Thursday, July 29, 2010

Thoughts on the London audience

A concert at Royal Albert Hall. For a ukulele symphony.

My brother often reminds me that London, not New York (and certainly not Paris), is the musical, and perhaps the cultural, capital of the world. Out and about in Paris and London during our recent trip, it was hard to disagree with him. There's not much "serious" culture going on in Paris in the summer - both the Bastille and the Palais Garnier were dark while we were there, and I was dismayed to discover that Les hommes viennent de Mars, les femmes de Vénu had been the big hit of the spring.

What one is supposed to do in Paris on a summer evening, of course, is not go to the theatre, but eat, drink, stroll, and people-watch, all of which we were happy to do, especially as we were blessed by gorgeous weather that made those long twilights even more magical than usual. We did catch one or two light classical concerts in churches and parks, but none of these was particularly edifying - as they were situated in locales like Sainte-Chapelle, however, that hardly mattered.

London was a different story. The Royal Opera House at Covent Garden was in full swing with a visit from the Bolshoi Ballet, which I hadn't seen for years. Meanwhile the Proms were packing them in at Royal Albert Hall, and the National and the West End were likewise going full tilt. I know this may shock you, but I didn't actually see that much theatre - I only caught the National's blockbuster production of War Horse, a show that in its evocation of living, breathing horses brought "puppetry" to a stunning new level. Don't wait for the movie on this one (Spielberg has it in development) - the only way to experience War Horse is on stage, for reasons I'll explain in a future post. When it finally reaches Broadway, it will blow the latest crop of New York pseudo-events (like Gatz) off the stage.

The "puppets" of War Horse.

I was torn away from the theatre for my remaining two nights in town because I've always wanted to attend the Proms, and because the Bolshoi was in town. They were doing Spartacus, one of their "warhorses," and probably the butchest ballet ever made - so butch it's almost camp in spots. But it also features the greatest, or at any rate the most challenging, male dancing in the story-ballet repertory, and it's a famous showcase for the Bolshoi's bigger-than-life, savagely grand style.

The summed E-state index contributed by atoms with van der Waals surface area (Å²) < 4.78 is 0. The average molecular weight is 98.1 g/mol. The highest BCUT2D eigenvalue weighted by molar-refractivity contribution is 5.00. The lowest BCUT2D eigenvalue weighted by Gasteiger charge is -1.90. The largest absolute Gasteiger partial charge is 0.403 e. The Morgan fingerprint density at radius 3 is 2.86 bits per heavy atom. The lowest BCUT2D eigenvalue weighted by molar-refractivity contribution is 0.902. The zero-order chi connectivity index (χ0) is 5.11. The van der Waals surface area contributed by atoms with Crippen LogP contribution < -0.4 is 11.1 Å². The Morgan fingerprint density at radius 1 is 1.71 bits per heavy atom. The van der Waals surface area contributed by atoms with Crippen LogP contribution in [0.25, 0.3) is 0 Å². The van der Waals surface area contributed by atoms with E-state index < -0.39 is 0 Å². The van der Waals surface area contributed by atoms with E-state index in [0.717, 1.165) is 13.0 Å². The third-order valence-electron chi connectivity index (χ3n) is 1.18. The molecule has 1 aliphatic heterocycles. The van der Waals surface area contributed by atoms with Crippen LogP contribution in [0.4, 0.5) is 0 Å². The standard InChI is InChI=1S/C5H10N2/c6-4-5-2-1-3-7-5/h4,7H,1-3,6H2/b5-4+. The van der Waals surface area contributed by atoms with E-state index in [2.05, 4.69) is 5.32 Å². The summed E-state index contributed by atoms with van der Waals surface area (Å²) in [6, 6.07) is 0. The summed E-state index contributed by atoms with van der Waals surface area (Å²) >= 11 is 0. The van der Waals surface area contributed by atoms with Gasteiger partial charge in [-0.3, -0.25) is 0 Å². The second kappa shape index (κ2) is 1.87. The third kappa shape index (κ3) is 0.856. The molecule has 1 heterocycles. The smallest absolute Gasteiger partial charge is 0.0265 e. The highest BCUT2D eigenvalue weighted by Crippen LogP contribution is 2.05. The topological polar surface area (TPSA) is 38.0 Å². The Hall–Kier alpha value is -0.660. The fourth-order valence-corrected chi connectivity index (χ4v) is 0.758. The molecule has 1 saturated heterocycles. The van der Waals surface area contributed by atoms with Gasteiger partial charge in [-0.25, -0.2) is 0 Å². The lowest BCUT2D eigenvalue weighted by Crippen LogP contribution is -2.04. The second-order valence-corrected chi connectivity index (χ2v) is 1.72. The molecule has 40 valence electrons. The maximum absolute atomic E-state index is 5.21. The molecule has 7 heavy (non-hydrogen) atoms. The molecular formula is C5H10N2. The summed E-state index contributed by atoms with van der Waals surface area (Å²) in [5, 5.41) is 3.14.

I caught the company's newest star, Ivan Vasiliev (below), in the title role, and it was hard to shake the feeling, as I watched his performance, that I was watching perhaps the single greatest ballet dancer in the world. The role itself is unbelievably punishing, with leap after leap, tour after tour, all set to Khachaturian's rapid-fire tom-tom beat, but not only did Vasiliev never tire, he seemed to jump higher and leap further with each passing scene. And the lifts - I can't even tell you how difficult the many lifts in the work's central pas de deux are; for most of the duet, Vasiliev was actually carrying around his partner in mid-air. It was simply a superhuman performance, one for the history books.

Ivan Vasiliev as Spartacus.

My evening at Proms wasn't quite so exciting. The BBC National Orchestra of Wales was essaying a long program that included Shostakovich's massive Seventh Symphony (the "Leningrad"), as well as Benjamin Britten's Sinfonia da Requiem, and Prokofiev's First Piano Concerto. All the performances were solid, but only the Prokofiev caught fire, largely due to pianist Alexander Toradze's spectacular performance (when Toradze next plays Boston, beg, borrow or steal to see him). Conductor Thierry Fischer brought subtlety and balance to the Shostakovich, but seemed to miss the sense of savagery that's so characteristic of this composer, and necessarily animates the endlessly marching build of the first movement.

I have to confess what struck me most about Proms, however, was the audience, not the performance. Royal Albert Hall holds close to 6,000 people, and it was packed to the rafters - with some thousand or so attendees standing in the center of the hall through the two-and-a-half-hour performance. Without real air conditioning. Through all this, however, they were silent and attentive, and roared their approval at the finish - for a program that would have faced open walk-outs, as well as a barrage of coughing, at the BSO. At intermission, the people in my stall - strangers to one another - chatted in a lively fashion with each other about the various pieces, with which they were obviously familiar. It occurred to me that I'd seen the same behavior at the Bolshoi - again, the Royal Opera House was entirely sold out, including all the standing room "seats" around the balconies, with people even packed up beneath the arches of the ceiling. And neither crowd was entirely posh - indeed, the Proms audience was largely middle class, and there were plenty of staid British matrons in sensible shoes at the Bolshoi, too. Needless to say, War Horse was sold out as well - even though it's been playing, off and on, for over two years.

I had to wonder to myself - how did London build this audience, so educated, genteel, and committed to high culture? And why can't we do the same thing in America?